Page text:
Britten, Bliss

COMPOSERS: Bliss,Britten
LABELS: Cedille
ALBUM TITLE: Britten , Bliss
WORKS: Phantasy Quartet, Op. 2; String Quartet No. 3; Oboe Quintet
PERFORMER: Vermeer Quartet; Alex Klein (oboe)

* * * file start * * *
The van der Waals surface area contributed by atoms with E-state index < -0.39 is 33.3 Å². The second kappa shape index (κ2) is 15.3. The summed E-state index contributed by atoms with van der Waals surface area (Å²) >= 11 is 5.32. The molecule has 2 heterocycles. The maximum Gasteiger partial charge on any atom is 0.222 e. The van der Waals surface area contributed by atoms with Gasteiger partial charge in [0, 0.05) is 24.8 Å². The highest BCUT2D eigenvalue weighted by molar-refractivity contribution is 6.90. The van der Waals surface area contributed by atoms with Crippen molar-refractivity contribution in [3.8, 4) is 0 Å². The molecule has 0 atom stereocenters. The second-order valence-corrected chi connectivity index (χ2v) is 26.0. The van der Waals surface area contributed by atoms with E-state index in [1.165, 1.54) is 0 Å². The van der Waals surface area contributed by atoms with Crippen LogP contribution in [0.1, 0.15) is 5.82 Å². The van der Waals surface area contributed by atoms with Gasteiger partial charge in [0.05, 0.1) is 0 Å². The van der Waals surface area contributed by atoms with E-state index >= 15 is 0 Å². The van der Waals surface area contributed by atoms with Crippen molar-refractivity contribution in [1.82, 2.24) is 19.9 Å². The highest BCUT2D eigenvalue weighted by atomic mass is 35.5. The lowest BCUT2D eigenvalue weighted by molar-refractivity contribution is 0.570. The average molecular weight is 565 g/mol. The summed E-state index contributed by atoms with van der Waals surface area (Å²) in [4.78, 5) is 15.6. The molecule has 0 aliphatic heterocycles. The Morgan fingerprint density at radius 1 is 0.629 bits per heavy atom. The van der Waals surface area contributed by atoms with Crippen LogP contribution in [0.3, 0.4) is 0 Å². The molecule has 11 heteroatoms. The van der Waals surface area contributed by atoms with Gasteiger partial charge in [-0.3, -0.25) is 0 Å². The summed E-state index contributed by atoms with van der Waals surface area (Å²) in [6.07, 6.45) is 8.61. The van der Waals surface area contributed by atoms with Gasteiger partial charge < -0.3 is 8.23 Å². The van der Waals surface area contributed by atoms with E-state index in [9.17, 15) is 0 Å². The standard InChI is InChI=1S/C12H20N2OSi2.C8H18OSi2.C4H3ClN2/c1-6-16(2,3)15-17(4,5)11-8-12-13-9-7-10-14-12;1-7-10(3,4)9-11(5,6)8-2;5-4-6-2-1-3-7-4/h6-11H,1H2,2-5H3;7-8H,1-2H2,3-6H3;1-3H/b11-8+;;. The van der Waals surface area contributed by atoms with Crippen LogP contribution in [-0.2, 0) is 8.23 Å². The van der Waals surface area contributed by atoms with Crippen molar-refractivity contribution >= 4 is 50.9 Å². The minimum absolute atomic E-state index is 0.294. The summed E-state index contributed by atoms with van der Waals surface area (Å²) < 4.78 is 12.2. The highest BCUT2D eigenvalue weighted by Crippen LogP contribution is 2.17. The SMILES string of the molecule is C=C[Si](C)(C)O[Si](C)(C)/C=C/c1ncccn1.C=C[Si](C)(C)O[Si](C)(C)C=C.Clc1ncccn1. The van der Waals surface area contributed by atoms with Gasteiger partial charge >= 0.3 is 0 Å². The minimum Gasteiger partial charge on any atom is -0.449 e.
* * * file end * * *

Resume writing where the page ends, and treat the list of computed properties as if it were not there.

This is an enterprising and useful coupling. Britten’s trim and deft little Phantasy Quartet is hardly over-recorded, while Arthur Bliss’s Oboe Quintet of 1927, with its delightful Irish-jig finale, has remained virtually unknown in comparison to his later Clarinet Quintet. Written for Leon Goossens and first performed in the USA, it emerges as one of his finest chamber works. Alex Klein, principal oboe of the Chicago Symphony, gives deeply affectionate, incisively characterised accounts of both these pieces, his rich and plangent tone coming into its own in Bliss’s sumptuous central Andante. The Vermeer Quartet provide admirable support and come into their own in a deeply-felt performance of Britten’s Third Quartet that tends to maximise the contrasts between the individual movements – the Ostinato and Burlesque really fly by, the intervening ‘Solo’ seemingly gripped in virtual stasis. The concluding Passacaglia is movingly done, very well shaped towards the painful and ambiguous ecstasy of the melodic climax. The sound-quality of Cedille’s recording is resinous and displays all three works at their best. There is no current rival in the Bliss. For the Britten Phantasy Quartet I’m still inclined to favour Sarah Francis’s reading with the Delmé Quartet, exemplary in its poise and wiry strength – but there’s no doubt this new version is highly competitive. With his Quartet No. 3 the field becomes comparatively crowded, but the Vermeer are strong contenders – only the Maggini Quartet, among current versions, seem to me to get closer to the heart of this elusive and elegiac score. Calum MacDonald